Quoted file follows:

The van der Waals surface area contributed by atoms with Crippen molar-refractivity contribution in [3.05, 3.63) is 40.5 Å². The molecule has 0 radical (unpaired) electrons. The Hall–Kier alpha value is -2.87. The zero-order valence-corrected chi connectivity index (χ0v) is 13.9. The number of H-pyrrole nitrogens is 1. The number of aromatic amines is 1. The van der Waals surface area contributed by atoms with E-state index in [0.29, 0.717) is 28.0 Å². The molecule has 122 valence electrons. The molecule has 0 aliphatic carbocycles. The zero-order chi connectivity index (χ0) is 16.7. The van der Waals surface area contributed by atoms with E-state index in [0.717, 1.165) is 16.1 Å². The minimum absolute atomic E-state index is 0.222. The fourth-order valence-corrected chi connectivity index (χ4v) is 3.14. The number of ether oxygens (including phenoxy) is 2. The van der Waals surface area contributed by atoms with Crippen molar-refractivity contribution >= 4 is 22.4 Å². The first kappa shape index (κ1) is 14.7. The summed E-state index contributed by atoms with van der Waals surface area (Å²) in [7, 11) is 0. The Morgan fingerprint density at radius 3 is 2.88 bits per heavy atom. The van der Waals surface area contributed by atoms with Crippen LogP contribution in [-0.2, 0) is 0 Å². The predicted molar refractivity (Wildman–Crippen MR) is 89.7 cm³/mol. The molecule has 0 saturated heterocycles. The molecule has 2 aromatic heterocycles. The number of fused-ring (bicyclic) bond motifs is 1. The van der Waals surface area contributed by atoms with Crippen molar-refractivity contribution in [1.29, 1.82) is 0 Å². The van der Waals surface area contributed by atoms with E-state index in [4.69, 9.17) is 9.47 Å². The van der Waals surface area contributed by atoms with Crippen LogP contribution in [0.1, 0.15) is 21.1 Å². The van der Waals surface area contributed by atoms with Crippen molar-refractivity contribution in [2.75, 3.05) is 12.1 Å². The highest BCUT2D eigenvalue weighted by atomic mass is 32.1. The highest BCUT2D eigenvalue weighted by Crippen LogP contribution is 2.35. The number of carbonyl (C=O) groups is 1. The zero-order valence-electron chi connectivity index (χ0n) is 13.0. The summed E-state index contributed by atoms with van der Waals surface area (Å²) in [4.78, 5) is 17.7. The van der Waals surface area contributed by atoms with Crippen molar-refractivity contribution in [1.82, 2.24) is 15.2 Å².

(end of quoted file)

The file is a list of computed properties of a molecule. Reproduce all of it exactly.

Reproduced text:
The van der Waals surface area contributed by atoms with Crippen molar-refractivity contribution in [3.05, 3.63) is 40.5 Å². The molecule has 0 radical (unpaired) electrons. The Hall–Kier alpha value is -2.87. The zero-order valence-corrected chi connectivity index (χ0v) is 13.9. The number of H-pyrrole nitrogens is 1. The number of aromatic amines is 1. The van der Waals surface area contributed by atoms with E-state index in [0.29, 0.717) is 28.0 Å². The molecule has 122 valence electrons. The molecule has 0 aliphatic carbocycles. The zero-order chi connectivity index (χ0) is 16.7. The van der Waals surface area contributed by atoms with E-state index in [0.717, 1.165) is 16.1 Å². The minimum absolute atomic E-state index is 0.222. The fourth-order valence-corrected chi connectivity index (χ4v) is 3.14. The number of ether oxygens (including phenoxy) is 2. The van der Waals surface area contributed by atoms with Crippen molar-refractivity contribution >= 4 is 22.4 Å². The first kappa shape index (κ1) is 14.7. The summed E-state index contributed by atoms with van der Waals surface area (Å²) in [7, 11) is 0. The Morgan fingerprint density at radius 3 is 2.88 bits per heavy atom. The van der Waals surface area contributed by atoms with Crippen LogP contribution in [-0.2, 0) is 0 Å². The predicted molar refractivity (Wildman–Crippen MR) is 89.7 cm³/mol. The molecule has 0 saturated heterocycles. The molecule has 2 aromatic heterocycles. The number of fused-ring (bicyclic) bond motifs is 1. The van der Waals surface area contributed by atoms with Crippen molar-refractivity contribution in [1.29, 1.82) is 0 Å². The van der Waals surface area contributed by atoms with E-state index in [4.69, 9.17) is 9.47 Å². The van der Waals surface area contributed by atoms with Crippen LogP contribution in [0.1, 0.15) is 21.1 Å². The van der Waals surface area contributed by atoms with Crippen molar-refractivity contribution in [2.75, 3.05) is 12.1 Å². The highest BCUT2D eigenvalue weighted by atomic mass is 32.1. The highest BCUT2D eigenvalue weighted by Crippen LogP contribution is 2.35. The number of carbonyl (C=O) groups is 1. The zero-order valence-electron chi connectivity index (χ0n) is 13.0. The summed E-state index contributed by atoms with van der Waals surface area (Å²) in [4.78, 5) is 17.7. The van der Waals surface area contributed by atoms with Crippen molar-refractivity contribution in [1.82, 2.24) is 15.2 Å².